Beyond the Valley of the Dolls (1970)

“This is my happening, and it freaks me out!”

Welcome back to B-Movie Enema’s Russ Meyer Month.  We’ve finally gotten to the back end of the month and his 70s features.  It also brings us to two features Meyer did with famous Chicago movie critic Roger Ebert.  First up, it’s the one the duo is most famous for – Beyond the Valley of the Dolls.

Meyer and Ebert cranked out a treatment that came to 127 pages in about a week and a half.  Ebert completed the screenplay in three weeks.  It was intended to be a straight sequel to the 1967 film Valley of the Dolls.  Now, here’s where we start in on the rabbit hole that leads to Meyer and Ebert coming in.

Valley of the Dolls was a 1966 novel by Jacqueline Susann and was the best selling novel of that year.  To date, it is one of the best selling works in publishing history.  It’s about three women who became friends, found fame, got married, take extra-marital lovers, and then turn to drugs to cope with issues that their lifestyles bring.  So it’s best known being about fame (both the good and the bad) and chemical dependency.  It’s a fairly epic 20-year story that starts in 1945 and ends with each of the girls either mental, addicted to pills (also known as “pink dolls”), or dead from suicide.

The 1967 film starred Patty Duke, Barbara Parkins, and Sharon Tate.  For Tate, it would be a relatively break out role as she would be nominated for a Golden Globe for Most Promising Newcomer.  That said, it didn’t get exceptional reviews, but was profitable.  In fact, it was profitable enough for there to be a sequel made.  Supposedly it was Jacqueline Suzann that gave the title “Beyond the Valley of the Dolls” to screenwriter Jean Holloway, but that script was rejected.

She was not happy that Russ Meyer made the film instead.

Okay, so initially, 20th Century Fox was on board for a sequel.  That sequel would be called Beyond the Valley of the Dolls.  As an aside, I feel like Fox liked sequels named “Beyond [insert title of original]” considering they did Beyond the Planet of the Apes too.  I digress.  Patty Duke and Sharon Tate would not be back, but Barbara Parkins was reported to return.  Well, Suzann’s husband Irving Mansfield either left the project or was booted by Fox.

Fox hired Russ Meyer because of the success of Vixen!  Meyer wanted to use his own script, so he tossed out the Holloway script and worked with Roger Ebert on a new story.  Richard Zanuck, head of Fox, gave two edicts – consider budget to make this as cheap as possible and make an R rated movie that is as close to an X rating as possible.

Meyer and Ebert in 1970.

Neither Meyer or Ebert read the novel Valley of the Dolls, but decided to use a formula close to that of the film version.  While Suzann was most upset about the use of the title she conceived,  I’m sure Russ Meyer coming in wasn’t great in her opinion, but the really didn’t care about the novel or the movie based on that book.  Additionally, it was an exploitation pastiche and satire on the original as well.  It probably felt kind of insincere or mocking of her work.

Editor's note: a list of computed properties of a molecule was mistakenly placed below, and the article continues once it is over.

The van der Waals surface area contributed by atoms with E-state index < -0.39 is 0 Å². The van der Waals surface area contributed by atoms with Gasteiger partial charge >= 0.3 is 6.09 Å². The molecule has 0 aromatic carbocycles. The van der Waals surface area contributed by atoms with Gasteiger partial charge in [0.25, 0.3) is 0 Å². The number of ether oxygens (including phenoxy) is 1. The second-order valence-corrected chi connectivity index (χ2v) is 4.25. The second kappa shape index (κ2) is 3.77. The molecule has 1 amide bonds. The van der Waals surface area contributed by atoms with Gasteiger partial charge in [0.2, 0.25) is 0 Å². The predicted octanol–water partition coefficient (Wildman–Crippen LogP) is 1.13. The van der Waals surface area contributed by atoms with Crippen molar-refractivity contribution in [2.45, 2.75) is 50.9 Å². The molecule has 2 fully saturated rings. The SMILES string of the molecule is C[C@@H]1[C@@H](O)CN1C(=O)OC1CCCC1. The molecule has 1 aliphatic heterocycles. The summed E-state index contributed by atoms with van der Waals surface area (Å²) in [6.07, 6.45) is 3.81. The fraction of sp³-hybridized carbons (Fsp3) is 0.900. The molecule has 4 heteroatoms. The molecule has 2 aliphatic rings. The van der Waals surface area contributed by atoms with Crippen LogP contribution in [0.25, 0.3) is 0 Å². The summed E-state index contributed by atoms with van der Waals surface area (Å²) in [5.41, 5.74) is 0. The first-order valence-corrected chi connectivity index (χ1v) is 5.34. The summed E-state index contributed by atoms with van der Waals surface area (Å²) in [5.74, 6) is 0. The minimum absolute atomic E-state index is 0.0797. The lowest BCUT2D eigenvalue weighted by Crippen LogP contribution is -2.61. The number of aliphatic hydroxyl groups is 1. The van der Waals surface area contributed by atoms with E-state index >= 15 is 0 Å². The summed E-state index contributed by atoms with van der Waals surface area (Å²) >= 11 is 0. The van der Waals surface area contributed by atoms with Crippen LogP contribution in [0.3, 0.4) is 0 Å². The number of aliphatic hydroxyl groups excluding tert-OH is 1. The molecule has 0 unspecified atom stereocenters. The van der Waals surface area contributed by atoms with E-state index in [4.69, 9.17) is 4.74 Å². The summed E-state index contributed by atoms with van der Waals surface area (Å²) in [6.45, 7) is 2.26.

Either way, the film was made on a small $900,000 budget.  It got an X rating, but Fox seemed okay with that.  In fact, if Meyer was given time by Fox, he would recut the film to include MORE nudity since they were getting the X anyway.  However, Fox wanted the film out to start making money as quickly as possible.  Over the years, it ultimately earned somewhere in the neighborhood of $40 million.

It’s a peculiar little experiment of a film.  Ebert himself later said, “I think of it as an essay on our generic expectations. It’s an anthology of stock situations, characters, dialogue, cliches and stereotypes, set to music and manipulated to work as exposition and satire at the same time; it’s cause and effect, a wind-up machine to generate emotions, pure movie without message.”  There were several plot decisions made on the spot because of the very short production window.  Even though there was satire in the story and film, and Meyer being often a tongue-in-cheek kind of filmmaker, the cast wasn’t sure if what lines they were delivering were meant to be comedy or not.

That mostly came from how serious and professional and solemn Meyer would speak to the actors about their motivations in each instance.  It’s said that Ebert would be approached about it because no one wanted to offend Meyer if they voiced suggestions or asked questions about the seriousness of the script.  Ebert said, “The result is that BVD has a curious tone all of its own… from actors directed at right angles to the material.”  Meyer did intend this film to be a mish-mash of several things – satire, serious melodrama, rock musical, comedy, violent exploitation film, a skin flick, and a moralistic expose of the often nightmarish world of show business.

The result would be an exploitation classic.

The film opens with what is obviously trying to either 1) separate itself from the novel, or 2) any possible anger from Suzann about the change of plans, or 3) make sure people understand this is gonna be a real trip, man, or 4) all of the above.